Thriving In Babylon by Larry Osborne {A Review}

Do you ever wonder how we can possibly hope to live godly lives in a godless culture? I know I do! Larry Osborne has as well and he’s written an excellent book telling us how it can be done.

Thriving in Babylon, Why Hope, Humility, and wisdom matter in a godless culture by Larry Osborne is a very good read. He uses the book (and character) of Daniel as his backdrop.

So much of what he writes resonates with me and is, in fact, things I had been thinking. I underlined, marked, wrote in the margins, shared on twitter, Instagram, and facebook the wisdom I gleaned.

For example, “Don’t we claim to know how the game of life ends? And if we do, shouldn’t that affect the way we interpret and respond to the enemy’s short-term victories and temporary advances?  If our sins are forgiven and our destiny assured, if we are joint-heirs with Jesus, and certain He’s coming back to set all wrongs right, then despair and panic over the latest court decision, or even the steady erosion of morality in our culture, hardly seem like appropriate responses.” (page 102)

In short I really, really liked this book.  I wanted so badly to love it and aside from a few instances I did. But those instances were huge.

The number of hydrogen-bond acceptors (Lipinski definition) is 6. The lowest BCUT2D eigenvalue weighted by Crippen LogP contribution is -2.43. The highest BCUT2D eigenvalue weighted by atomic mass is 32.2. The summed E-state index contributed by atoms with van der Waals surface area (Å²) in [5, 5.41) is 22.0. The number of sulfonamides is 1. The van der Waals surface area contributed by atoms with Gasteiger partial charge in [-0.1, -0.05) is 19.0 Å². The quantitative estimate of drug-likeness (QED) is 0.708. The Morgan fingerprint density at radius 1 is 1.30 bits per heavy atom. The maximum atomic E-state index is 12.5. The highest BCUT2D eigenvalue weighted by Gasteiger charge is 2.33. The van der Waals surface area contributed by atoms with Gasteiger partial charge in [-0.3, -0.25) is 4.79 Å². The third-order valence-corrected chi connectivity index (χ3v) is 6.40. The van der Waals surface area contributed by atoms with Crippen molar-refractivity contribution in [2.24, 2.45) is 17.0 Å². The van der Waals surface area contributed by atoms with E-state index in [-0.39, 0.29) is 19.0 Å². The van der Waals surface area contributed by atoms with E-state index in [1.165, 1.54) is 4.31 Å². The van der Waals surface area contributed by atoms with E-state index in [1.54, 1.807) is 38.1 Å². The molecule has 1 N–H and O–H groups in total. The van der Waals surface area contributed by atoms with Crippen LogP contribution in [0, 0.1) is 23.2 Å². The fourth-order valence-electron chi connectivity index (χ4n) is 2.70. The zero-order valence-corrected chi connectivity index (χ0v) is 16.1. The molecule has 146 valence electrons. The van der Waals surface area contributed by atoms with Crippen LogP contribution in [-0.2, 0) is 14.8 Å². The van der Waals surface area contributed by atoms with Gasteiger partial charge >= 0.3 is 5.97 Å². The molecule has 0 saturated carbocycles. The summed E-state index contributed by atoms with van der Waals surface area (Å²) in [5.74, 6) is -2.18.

For example, The United States of America is a Republic, not a democracy as he states in the book.

The Bible does not say God will not give us more than we can handle. He promises not to give us temptations that no one else has experienced, promises a way of escape and not to tempt us beyond what we can bear.

And finally, Solomon’s sacrifice in Gibeon, God didn’t “look the other way because He knew His heart was right”, He didn’t accept the sacrifice and answer Solomon’s prayer because “Solomon meant well when he sacrificed on the High places.” Solomon sacrificed in Gibeon because that is where the tabernacle was, the ark wasn’t there, but the altar was.

I believe those were oversights, and I believe the author accomplished his goal of sharing with us how we can live godly lives in our culture.  I give this book 4 out of 5 turning pages.

I received a free copy of this book from Litfuse and the publisher for the purpose of review. All opinions are my own.